How Republicans beat the odds on taxes

How Republicans beat the odds on taxes
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Republicans have done what some said was impossible: rewriting the tax code in President TrumpDonald John TrumpMia Love pulls ahead in Utah race as judge dismisses her lawsuit Trump administration denies exploring extradition of Erdoğan foe for Turkey Trump congratulates Kemp, says Abrams will have 'terrific political future' MORE’s first year in office.

“This is a day I’ve been looking forward to for a long time,” Speaker Paul RyanPaul Davis RyanHow this year’s freshmen can save the Congress — and themselves Democrat Katie Porter unseats GOP's Mimi Walters Amazon fleeced New York, Virginia with HQ2 picks MORE (R-Wis.) said on Tuesday on the House floor just before the chamber voted. “We are about to achieve some really big things — things that the cynics have scoffed at for years, decades even.” 

The House on Wednesday afternoon sent the tax bill to Trump’s desk, ending a long legislative journey that began after the election and saw many twists and turns along the way.

Reforming the tax code has been a dream of the GOP for years, but past efforts crashed and burned due to fundamental disagreements with Democrats about what the legislation should achieve. Republicans also wrestled among themselves with the tradeoffs needed to pay for lowering tax rates. 

Then the 2016 election came.

“The president changed the terms of the discussion,” said a senior congressional aide. “Trump comes in as a tax cutter.”

Yet even after winning the White House and Congress, Republicans were uncertain of the path forward as they debated, both publicly and privately, what form the tax bill should take.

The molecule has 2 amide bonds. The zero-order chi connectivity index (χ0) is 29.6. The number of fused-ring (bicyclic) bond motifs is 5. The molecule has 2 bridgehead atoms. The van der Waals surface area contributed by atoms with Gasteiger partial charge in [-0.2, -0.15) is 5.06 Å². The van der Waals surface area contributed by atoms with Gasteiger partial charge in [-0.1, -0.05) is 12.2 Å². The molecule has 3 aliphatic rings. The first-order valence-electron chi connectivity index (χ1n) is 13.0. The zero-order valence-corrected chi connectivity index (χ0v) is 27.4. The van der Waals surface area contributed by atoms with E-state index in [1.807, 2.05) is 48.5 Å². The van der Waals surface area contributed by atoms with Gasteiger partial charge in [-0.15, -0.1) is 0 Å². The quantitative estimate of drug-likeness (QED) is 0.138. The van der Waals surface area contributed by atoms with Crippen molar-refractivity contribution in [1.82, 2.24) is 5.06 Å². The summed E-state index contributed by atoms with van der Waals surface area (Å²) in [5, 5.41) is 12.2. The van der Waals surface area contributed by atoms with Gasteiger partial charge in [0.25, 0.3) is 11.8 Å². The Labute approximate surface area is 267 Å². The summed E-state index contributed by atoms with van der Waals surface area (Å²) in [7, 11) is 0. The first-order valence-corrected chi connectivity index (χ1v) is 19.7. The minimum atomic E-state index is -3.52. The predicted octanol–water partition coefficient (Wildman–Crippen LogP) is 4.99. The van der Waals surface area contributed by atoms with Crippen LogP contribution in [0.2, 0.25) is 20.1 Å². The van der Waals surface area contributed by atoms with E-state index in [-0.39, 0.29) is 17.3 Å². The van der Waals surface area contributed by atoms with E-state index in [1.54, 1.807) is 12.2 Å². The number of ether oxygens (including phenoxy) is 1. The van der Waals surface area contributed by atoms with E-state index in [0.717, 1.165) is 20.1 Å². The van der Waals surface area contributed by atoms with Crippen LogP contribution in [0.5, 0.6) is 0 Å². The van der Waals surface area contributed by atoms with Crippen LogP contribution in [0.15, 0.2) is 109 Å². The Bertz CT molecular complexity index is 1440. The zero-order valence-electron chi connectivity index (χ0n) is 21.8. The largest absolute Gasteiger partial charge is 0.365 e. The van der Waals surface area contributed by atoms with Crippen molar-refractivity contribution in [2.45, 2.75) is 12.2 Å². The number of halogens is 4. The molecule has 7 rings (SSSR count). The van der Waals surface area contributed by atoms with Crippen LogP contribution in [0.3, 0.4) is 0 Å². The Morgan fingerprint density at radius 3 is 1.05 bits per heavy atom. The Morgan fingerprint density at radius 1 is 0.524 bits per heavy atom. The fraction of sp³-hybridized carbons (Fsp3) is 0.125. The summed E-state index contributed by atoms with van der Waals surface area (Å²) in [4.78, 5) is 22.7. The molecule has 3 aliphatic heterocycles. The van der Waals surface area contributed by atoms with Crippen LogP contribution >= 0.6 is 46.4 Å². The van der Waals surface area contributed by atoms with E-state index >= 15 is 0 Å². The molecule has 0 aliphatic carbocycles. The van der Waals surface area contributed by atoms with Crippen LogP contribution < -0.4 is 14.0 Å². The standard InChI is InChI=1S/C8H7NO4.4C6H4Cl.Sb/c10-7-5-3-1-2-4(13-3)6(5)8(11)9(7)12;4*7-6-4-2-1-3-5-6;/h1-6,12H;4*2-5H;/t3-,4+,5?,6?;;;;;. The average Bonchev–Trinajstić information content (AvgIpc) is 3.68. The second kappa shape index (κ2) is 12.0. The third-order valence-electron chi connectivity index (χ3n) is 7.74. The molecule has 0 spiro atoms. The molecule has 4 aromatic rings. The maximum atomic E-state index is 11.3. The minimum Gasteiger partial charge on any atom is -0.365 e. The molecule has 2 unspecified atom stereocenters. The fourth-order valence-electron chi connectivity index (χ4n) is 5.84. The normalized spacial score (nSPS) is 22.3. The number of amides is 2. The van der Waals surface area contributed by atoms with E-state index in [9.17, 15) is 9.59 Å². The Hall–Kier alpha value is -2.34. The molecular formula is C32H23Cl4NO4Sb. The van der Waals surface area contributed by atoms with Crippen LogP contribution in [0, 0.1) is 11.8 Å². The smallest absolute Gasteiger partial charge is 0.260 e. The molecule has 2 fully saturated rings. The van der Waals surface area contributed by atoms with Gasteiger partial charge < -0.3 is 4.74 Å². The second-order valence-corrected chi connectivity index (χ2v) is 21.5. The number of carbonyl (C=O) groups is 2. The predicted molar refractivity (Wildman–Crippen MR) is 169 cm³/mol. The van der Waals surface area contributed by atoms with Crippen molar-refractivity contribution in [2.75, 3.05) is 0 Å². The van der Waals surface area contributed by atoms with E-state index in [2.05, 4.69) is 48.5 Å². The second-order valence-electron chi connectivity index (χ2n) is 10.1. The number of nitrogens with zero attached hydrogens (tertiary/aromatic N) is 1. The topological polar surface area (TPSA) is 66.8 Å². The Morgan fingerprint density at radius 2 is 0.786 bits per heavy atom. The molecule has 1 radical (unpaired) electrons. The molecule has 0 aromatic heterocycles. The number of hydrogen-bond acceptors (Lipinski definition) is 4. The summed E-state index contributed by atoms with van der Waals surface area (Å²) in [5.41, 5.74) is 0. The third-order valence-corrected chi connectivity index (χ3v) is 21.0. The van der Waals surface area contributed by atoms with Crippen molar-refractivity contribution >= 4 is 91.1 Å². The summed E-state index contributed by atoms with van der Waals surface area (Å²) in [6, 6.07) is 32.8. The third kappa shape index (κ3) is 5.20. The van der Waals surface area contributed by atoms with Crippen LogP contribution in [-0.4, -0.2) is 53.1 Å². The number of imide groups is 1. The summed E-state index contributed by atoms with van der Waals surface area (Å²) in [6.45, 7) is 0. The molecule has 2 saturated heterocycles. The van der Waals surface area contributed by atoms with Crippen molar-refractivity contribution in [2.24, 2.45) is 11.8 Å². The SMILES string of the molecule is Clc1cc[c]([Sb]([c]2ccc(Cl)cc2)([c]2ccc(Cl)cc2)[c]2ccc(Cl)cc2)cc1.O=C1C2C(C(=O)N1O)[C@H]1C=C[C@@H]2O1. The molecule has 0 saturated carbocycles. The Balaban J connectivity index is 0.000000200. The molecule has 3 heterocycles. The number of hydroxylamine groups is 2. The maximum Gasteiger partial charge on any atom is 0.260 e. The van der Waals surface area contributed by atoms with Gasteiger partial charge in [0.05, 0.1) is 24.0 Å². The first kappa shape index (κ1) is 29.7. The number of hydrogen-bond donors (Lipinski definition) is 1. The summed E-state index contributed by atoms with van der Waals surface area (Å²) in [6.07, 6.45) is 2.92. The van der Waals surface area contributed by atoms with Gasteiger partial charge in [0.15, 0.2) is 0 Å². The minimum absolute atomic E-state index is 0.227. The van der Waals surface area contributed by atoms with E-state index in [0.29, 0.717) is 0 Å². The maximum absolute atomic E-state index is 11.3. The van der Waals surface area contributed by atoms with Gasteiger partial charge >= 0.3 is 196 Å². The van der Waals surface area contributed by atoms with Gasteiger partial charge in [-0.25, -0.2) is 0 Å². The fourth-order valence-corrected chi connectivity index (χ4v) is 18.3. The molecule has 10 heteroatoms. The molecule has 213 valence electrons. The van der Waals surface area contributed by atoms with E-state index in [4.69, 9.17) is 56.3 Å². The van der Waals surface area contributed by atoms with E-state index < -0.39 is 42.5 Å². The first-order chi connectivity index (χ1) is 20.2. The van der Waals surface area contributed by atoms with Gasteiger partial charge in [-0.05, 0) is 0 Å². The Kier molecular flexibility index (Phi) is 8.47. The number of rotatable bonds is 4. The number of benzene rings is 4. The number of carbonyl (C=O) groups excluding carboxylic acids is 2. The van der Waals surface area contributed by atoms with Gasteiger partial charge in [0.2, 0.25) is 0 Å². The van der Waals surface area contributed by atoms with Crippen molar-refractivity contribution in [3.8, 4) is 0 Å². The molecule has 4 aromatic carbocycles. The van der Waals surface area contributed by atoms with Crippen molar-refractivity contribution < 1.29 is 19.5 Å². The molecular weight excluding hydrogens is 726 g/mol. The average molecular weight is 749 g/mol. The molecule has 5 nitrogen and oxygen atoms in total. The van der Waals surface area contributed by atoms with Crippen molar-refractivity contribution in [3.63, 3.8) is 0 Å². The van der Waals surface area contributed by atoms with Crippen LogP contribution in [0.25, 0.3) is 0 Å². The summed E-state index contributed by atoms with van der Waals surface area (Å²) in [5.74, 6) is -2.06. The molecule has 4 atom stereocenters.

One of the key questions was whether the bill should be revenue-neutral, with reductions in tax rates canceled out by restricting deductions and tax breaks. Both Ryan and Senate Majority Leader Mitch McConnellAddison (Mitch) Mitchell McConnellAs Democrats gear up to challenge Trump in 2020, the key political divide will be metropolitan versus rural McConnell: Criminal justice bill unlikely this year On The Money: Why the tax law failed to save the GOP majority | Grassley opts for Finance gavel, setting Graham up for Judiciary | Trump says China eager for trade deal | Facebook reeling after damning NYT report MORE (R-Ky.) had vowed the bill would be revenue-neutral, but other Republicans were pushing for a net tax cut.  

The fight was resolved in September, when Sens. Pat ToomeyPatrick (Pat) Joseph ToomeyOvernight Defense: Pick for South Korean envoy splits with Trump on nuclear threat | McCain blasts move to suspend Korean military exercises | White House defends Trump salute of North Korean general WH backpedals on Trump's 'due process' remark on guns Top GOP candidate drops out of Ohio Senate race MORE (R-Pa.) and Bob CorkerRobert (Bob) Phillips CorkerCIA concludes Saudi crown prince ordered Khashoggi murder: report  McConnell, Flake clash over protecting Mueller probe Overnight Defense — Presented by Raytheon — Border deployment 'peaked' at 5,800 troops | Trump sanctions 17 Saudis over Khashoggi killing | Senators offer bill to press Trump on Saudis | Paul effort to block Bahrain arms sale fails MORE (R-Tenn.) reached an agreement on a budget resolution that would allow the tax legislation to add $1.5 trillion to the deficit.

Without that agreement, the senior congressional aide said, Republicans would have had to pass a less sweeping tax bill — if they were able to pass one at all.

“It was important and it got us started off in a place where the caucus could work together,” Corker said.

Ryan had pushed for revenue-neutral tax reform as part of his “Better Way” election platform, which was the basis for the original tax blueprint House Republicans released in June 2016.

The plan met fierce opposition from parts of the business community because of a provision that would create border-adjustment of taxation. 

The proposal would have subjected imports to U.S. tax while exempting exports, raising more than $1 trillion in revenue for the government.